Hidden truths about 401(k)s that could change your retirement plans

Published on Mon, 01/26/2015 - 20:47

For millions of Americans, achieving financial security in retirement hinges on one thing: a 401(k).

But the fact is, 401(k) plans were never intended to carry that burden. First introduced in the 1970s when most workers still had pensions, 401(k)s were intended to be a supplement. But as companies moved away from pricey pensions, 401(k)s grew, and today they hold a whopping $3.5 trillion worth of retirement assets.

While that bit of trivia won’t alter your retirement planning, there are plenty of other “hidden truths” about 401(k)s that just might. Here are a few things you should know:

  • There’s no crystal ball. When it comes to calculating how much money will be enough for retirement and figuring out how to convert that into a regular income, most workers are on their own. According to a 2012 study by MetLife, only 28 percent of employers offered tools that automatically projected how much income a participant’s 401(k) might generate in retirement. Most employers offer some help for participants to do their own projections, but participants generally aren’t very enthusiastic about tackling it themselves.
  • The “fee transparency” myth. Department of Labor regulations require plan providers to disclose all fees that companies and workers pay for their 401(k) plans, but those “disclosures” can be vague. Some may reference a fund’s “expense ratio,” which can encompass many things, or disclose a range of fees such as 0.25 percent to 2 percent, none of which is very revealing. Also, fees aren’t usually compared with industry averages, so it’s hard to know how good they really are.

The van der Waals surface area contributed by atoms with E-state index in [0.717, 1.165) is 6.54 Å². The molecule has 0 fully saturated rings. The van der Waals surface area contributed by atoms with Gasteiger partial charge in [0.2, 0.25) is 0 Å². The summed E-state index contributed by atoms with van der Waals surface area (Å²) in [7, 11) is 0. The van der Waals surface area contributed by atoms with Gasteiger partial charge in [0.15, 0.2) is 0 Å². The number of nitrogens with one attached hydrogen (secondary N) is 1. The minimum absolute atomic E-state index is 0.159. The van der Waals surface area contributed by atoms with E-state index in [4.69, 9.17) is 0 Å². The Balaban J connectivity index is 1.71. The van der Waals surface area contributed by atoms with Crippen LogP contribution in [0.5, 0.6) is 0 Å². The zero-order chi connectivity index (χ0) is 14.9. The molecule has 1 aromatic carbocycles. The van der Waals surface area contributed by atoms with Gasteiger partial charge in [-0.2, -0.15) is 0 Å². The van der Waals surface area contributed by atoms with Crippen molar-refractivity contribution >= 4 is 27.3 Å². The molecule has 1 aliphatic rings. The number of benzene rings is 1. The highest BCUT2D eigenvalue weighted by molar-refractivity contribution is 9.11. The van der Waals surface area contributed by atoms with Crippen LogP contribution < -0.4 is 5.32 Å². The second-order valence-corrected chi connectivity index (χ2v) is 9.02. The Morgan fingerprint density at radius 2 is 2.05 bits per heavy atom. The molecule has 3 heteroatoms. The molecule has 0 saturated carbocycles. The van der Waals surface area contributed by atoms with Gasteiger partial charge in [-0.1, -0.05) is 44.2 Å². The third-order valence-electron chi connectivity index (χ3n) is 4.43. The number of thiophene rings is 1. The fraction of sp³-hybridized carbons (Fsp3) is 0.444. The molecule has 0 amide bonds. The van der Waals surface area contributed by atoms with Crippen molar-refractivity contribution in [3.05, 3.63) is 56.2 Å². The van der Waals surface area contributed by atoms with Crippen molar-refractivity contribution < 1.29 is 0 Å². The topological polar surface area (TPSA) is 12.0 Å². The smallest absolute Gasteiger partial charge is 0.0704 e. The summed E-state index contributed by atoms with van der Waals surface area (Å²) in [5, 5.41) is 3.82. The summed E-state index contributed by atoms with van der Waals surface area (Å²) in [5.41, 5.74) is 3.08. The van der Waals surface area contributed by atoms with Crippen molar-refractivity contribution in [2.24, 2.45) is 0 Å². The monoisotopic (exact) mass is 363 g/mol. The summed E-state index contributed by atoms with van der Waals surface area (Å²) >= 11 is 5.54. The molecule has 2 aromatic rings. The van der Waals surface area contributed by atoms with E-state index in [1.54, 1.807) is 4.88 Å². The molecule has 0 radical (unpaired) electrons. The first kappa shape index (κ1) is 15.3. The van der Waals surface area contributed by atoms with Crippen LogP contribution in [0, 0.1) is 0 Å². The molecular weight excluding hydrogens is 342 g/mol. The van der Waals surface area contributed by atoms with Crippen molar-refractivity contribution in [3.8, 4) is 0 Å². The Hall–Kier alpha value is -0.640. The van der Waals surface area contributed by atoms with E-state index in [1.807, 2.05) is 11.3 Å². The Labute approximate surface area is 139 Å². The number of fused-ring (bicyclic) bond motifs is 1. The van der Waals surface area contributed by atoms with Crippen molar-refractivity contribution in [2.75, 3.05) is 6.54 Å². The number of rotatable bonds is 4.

• Auto enrollment isn’t a magic pill. The practice of automatically enrolling employees in 401(k) plans, even if they don’t opt in, has risen in recent years according to Towers Watson. But that’s no guarantee those employees will save enough, and most don’t. Many companies exacerbate the problem by setting default contribution rates low so they don’t have to match as much.

The takeaway? No one can afford to be complacent when it comes to retirement planning.

Millions of workers now rely on 401(k) plans as their main retirement savings, but most simply aren’t saving enough. There’s still an estimated $4.3 trillion retirement income deficit for Baby Boomers and Gen Xers, according to the Employee Benefit Research Institute.

Employers are working hard to change that by re-tooling the investment structures of their plans, offering better options, and providing greater educational opportunities for employees. Here are a few trends for employers to keep an eye on in 2015:

  • Increasing matching contributions. Employers looking for low cost ways to improve their 401(k) plans and incentivize participants to contribute more are increasingly stretching their matching contribution formulas. The most common formula has been 50 percent of the first 6 percent, but some employers have stretched that – to 25 percent of the first 12 percent, for example.
  • Auto enrollment. It may not be a magic pill, but plans that use auto enrollment, auto escalation, and annual re-enrollment into target date funds see participation rates in the 90 percent range.
  • Better online employee education. Everyone has unique retirement goals, and employee education is becoming more personalized and increasingly offering tools through online venues.

To find out more about how employers and employees can make smart decisions about their 401(k) plans and achieve financial security in retirement, talk to the retirement planning experts at Heffernan Insurance Brokers.